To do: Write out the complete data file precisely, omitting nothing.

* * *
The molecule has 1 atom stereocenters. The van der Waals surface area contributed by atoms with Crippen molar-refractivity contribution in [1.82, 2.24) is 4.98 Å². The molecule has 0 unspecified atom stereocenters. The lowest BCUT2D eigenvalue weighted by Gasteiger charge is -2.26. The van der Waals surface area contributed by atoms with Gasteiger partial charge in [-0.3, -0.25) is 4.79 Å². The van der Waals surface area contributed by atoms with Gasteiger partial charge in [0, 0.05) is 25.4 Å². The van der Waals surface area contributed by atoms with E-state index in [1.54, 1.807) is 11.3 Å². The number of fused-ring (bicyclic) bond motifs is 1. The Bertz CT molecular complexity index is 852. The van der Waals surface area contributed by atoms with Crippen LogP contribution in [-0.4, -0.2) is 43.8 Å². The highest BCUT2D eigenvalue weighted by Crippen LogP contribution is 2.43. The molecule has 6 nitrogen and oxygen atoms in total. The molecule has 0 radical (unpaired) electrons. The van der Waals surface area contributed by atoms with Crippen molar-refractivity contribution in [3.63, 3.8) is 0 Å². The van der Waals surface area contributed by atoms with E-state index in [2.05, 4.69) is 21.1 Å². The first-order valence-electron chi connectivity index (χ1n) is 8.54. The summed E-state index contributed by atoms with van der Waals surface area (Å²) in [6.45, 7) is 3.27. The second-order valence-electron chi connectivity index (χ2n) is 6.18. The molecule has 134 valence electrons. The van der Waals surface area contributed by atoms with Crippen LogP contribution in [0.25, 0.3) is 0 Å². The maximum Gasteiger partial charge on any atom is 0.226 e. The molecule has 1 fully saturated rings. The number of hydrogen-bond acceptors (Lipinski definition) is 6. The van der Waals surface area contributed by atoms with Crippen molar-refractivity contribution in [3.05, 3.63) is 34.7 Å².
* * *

The molecule has 1 atom stereocenters. The van der Waals surface area contributed by atoms with Crippen molar-refractivity contribution in [1.82, 2.24) is 4.98 Å². The molecule has 0 unspecified atom stereocenters. The lowest BCUT2D eigenvalue weighted by Gasteiger charge is -2.26. The van der Waals surface area contributed by atoms with Gasteiger partial charge in [-0.3, -0.25) is 4.79 Å². The van der Waals surface area contributed by atoms with Gasteiger partial charge in [0, 0.05) is 25.4 Å². The van der Waals surface area contributed by atoms with E-state index in [1.54, 1.807) is 11.3 Å². The number of fused-ring (bicyclic) bond motifs is 1. The Bertz CT molecular complexity index is 852. The van der Waals surface area contributed by atoms with Crippen LogP contribution in [-0.4, -0.2) is 43.8 Å². The highest BCUT2D eigenvalue weighted by Crippen LogP contribution is 2.43. The molecule has 6 nitrogen and oxygen atoms in total. The molecule has 0 radical (unpaired) electrons. The van der Waals surface area contributed by atoms with Crippen molar-refractivity contribution in [3.63, 3.8) is 0 Å². The van der Waals surface area contributed by atoms with E-state index in [2.05, 4.69) is 21.1 Å². The first-order valence-electron chi connectivity index (χ1n) is 8.54. The summed E-state index contributed by atoms with van der Waals surface area (Å²) in [6.45, 7) is 3.27. The second-order valence-electron chi connectivity index (χ2n) is 6.18. The molecule has 134 valence electrons. The van der Waals surface area contributed by atoms with Crippen LogP contribution in [0.25, 0.3) is 0 Å². The maximum Gasteiger partial charge on any atom is 0.226 e. The molecule has 1 fully saturated rings. The number of hydrogen-bond acceptors (Lipinski definition) is 6. The van der Waals surface area contributed by atoms with Crippen molar-refractivity contribution in [3.05, 3.63) is 34.7 Å².